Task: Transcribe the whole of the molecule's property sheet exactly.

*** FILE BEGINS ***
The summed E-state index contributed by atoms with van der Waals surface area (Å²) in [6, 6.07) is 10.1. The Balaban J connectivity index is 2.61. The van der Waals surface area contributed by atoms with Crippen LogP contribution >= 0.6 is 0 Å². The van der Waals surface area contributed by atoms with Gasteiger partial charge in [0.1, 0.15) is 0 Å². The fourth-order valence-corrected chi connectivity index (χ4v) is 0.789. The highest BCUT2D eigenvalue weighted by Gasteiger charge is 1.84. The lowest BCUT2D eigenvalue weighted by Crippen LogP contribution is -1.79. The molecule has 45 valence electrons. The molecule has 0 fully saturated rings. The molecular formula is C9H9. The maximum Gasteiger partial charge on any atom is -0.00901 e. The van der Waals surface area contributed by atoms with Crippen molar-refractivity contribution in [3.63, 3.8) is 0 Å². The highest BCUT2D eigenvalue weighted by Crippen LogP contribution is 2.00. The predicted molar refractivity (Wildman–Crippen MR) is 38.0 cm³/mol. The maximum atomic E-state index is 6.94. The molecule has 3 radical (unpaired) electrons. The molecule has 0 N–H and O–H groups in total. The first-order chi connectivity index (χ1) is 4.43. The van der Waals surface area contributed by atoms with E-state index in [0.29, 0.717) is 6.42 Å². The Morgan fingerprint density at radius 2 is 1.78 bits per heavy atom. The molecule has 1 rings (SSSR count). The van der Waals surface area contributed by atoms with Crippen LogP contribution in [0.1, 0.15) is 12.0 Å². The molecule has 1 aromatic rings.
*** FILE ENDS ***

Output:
The summed E-state index contributed by atoms with van der Waals surface area (Å²) in [6, 6.07) is 10.1. The Balaban J connectivity index is 2.61. The van der Waals surface area contributed by atoms with Crippen LogP contribution >= 0.6 is 0 Å². The van der Waals surface area contributed by atoms with Gasteiger partial charge in [0.1, 0.15) is 0 Å². The fourth-order valence-corrected chi connectivity index (χ4v) is 0.789. The highest BCUT2D eigenvalue weighted by Gasteiger charge is 1.84. The lowest BCUT2D eigenvalue weighted by Crippen LogP contribution is -1.79. The molecule has 45 valence electrons. The molecule has 0 fully saturated rings. The molecular formula is C9H9. The maximum Gasteiger partial charge on any atom is -0.00901 e. The van der Waals surface area contributed by atoms with Crippen molar-refractivity contribution in [3.63, 3.8) is 0 Å². The highest BCUT2D eigenvalue weighted by Crippen LogP contribution is 2.00. The predicted molar refractivity (Wildman–Crippen MR) is 38.0 cm³/mol. The maximum atomic E-state index is 6.94. The molecule has 3 radical (unpaired) electrons. The molecule has 0 N–H and O–H groups in total. The first-order chi connectivity index (χ1) is 4.43. The van der Waals surface area contributed by atoms with E-state index in [0.29, 0.717) is 6.42 Å². The Morgan fingerprint density at radius 2 is 1.78 bits per heavy atom. The molecule has 1 rings (SSSR count). The van der Waals surface area contributed by atoms with Crippen LogP contribution in [0.1, 0.15) is 12.0 Å². The molecule has 1 aromatic rings.